John Mellencamp - Life Death Love and Freedom

John Mellencamp - Life Death Love and Freedom
Genre: Pop\Rock
Artist: John Mellencamp
Album: Life Death Love and Freedom
Release Date: July 15, 2008
Recording Location: Belmont Mall, Nashville, IN; Electro Magnetic Studios, Los Angeles, CA; Sound Emporium Studios, Nashville, TN
Styles: Heartland Rock, Roots Rock, Contemporary Singer/Songwriter, Contemporary Pop/Rock

After making much of his artistic integrity and opposition to corporate interference for most of his career, John Mellencamp prefaced his previous album, 2007's Freedom's Road, by licensing one of its songs, "Our Country," for use in a television commercial for a truck. The broad exposure for the brief excerpt from the song helped give him his first singles chart entry in eight years, a one-week appearance on the Billboard Hot 100 at number 88; it's not clear how many trucks it may have helped sell. There don't seem to be any songs on Mellencamp's 23rd album, Life Death Love and Freedom, that could be used to sell products. The choruses of songs like "Longest Days" ("Life is short, even in its longest days") and "John Cockers" ("I ain't got no friends") just don't seem to lend themselves to association with shopping of any kind. And maybe that's the point. Mellencamp's second consecutive album to use the word "Freedom" in the title is really the 56-year-old singer/songwriter's reflection on the lack of freedom, along with a life that seems to be almost over, love still idealized (the Buddy Holly-like "odd song out" here, "My Sweet Love"), and death, plenty of death. Musically, Mellencamp seems to have been listening closely to the first five Bob Dylan albums, paying more attention to the first of them, the largely traditional, folk-blues-styled Bob Dylan, than the last, the folk-rock Bringing It All Back Home. "If I Die Sudden," for example, has much of the feel and sound of "In My Time of Dyin'" on Bob Dylan. But unlike the young Dylan, who probably sang such songs without any direct consciousness of his own mortality, the aging Mellencamp, who has survived one heart attack already, brings real conviction to his reflections on death. Unfortunately, he is not much reconciled to it. He looks back regretfully on his heedless youth, and he has the sense not only that he personally has failed to fulfill his promise, but that the world he sees around him has declined instead of improving. "Everything you were after has gone down the drain," he laments in the concluding track, "A Brand New Song." This follows "For the Children," in which he attempted to muster some hope for the next generation, managing the conclusion, "All I can do is my best and be thankful for what we've got." In truth, the forced pessimism of these songs is consistent for an artist who titled an early album Nothin' Matters and What If It Did and sang, in the chorus of his most famous song, "Jack & Diane," "Life goes on long after the thrill of living is gone." Now, however, he is able to invest it with an assumption of experienced, mature wisdom. Yet it remains as much about him as it is about the world he sees around him. [Life Death Love and Freedom was the first release to include a disc in the CODE format, a new technology playable on most DVD players.]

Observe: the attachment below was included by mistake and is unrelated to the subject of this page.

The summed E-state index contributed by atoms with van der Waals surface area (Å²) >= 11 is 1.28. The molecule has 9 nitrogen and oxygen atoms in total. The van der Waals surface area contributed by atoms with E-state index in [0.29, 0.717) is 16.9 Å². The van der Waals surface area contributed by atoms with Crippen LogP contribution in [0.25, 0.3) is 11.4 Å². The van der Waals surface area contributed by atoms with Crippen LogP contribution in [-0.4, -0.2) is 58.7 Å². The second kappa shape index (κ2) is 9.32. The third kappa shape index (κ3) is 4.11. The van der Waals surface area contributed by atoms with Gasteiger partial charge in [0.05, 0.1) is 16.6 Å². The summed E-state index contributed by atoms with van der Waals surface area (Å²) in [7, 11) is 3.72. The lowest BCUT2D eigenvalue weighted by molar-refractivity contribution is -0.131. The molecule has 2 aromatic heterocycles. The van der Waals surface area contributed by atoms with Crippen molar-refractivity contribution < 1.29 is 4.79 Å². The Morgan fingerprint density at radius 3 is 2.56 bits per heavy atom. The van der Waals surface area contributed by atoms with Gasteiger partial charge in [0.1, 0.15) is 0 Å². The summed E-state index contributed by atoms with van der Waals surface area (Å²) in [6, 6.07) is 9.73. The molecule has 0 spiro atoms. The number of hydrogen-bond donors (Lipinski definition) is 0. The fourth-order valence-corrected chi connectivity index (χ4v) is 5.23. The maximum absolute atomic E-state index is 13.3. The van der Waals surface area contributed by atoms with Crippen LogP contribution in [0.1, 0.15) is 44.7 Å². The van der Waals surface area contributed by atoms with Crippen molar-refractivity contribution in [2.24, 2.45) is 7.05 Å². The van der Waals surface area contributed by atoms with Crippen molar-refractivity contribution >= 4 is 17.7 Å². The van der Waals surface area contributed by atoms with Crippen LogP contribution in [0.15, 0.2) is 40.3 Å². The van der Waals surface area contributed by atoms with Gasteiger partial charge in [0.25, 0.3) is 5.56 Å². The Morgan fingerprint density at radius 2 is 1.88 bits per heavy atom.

Longest Days / John MellencampJohn Mellencamp3:10
My Sweet Love / John MellencampJohn Mellencamp3:27
If I Die Sudden / John MellencampJohn Mellencamp3:48
Troubled Land / John MellencampJohn Mellencamp3:25
Young Without Lovers / John MellencampJohn Mellencamp2:42
John Cockers / John MellencampJohn Mellencamp3:55
Don't Need This Body / John MellencampJohn Mellencamp3:27
A Ride Back Home / John MellencampJohn Mellencamp3:14
Without a Shot / John MellencampJohn Mellencamp3:42
Jena / John MellencampJohn Mellencamp3:42
Mean / John MellencampJohn Mellencamp2:36
County Fair / John MellencampJohn Mellencamp3:44
For the Children / John MellencampJohn Mellencamp4:39
A Brand New Song / John MellencampJohn Mellencamp3:57

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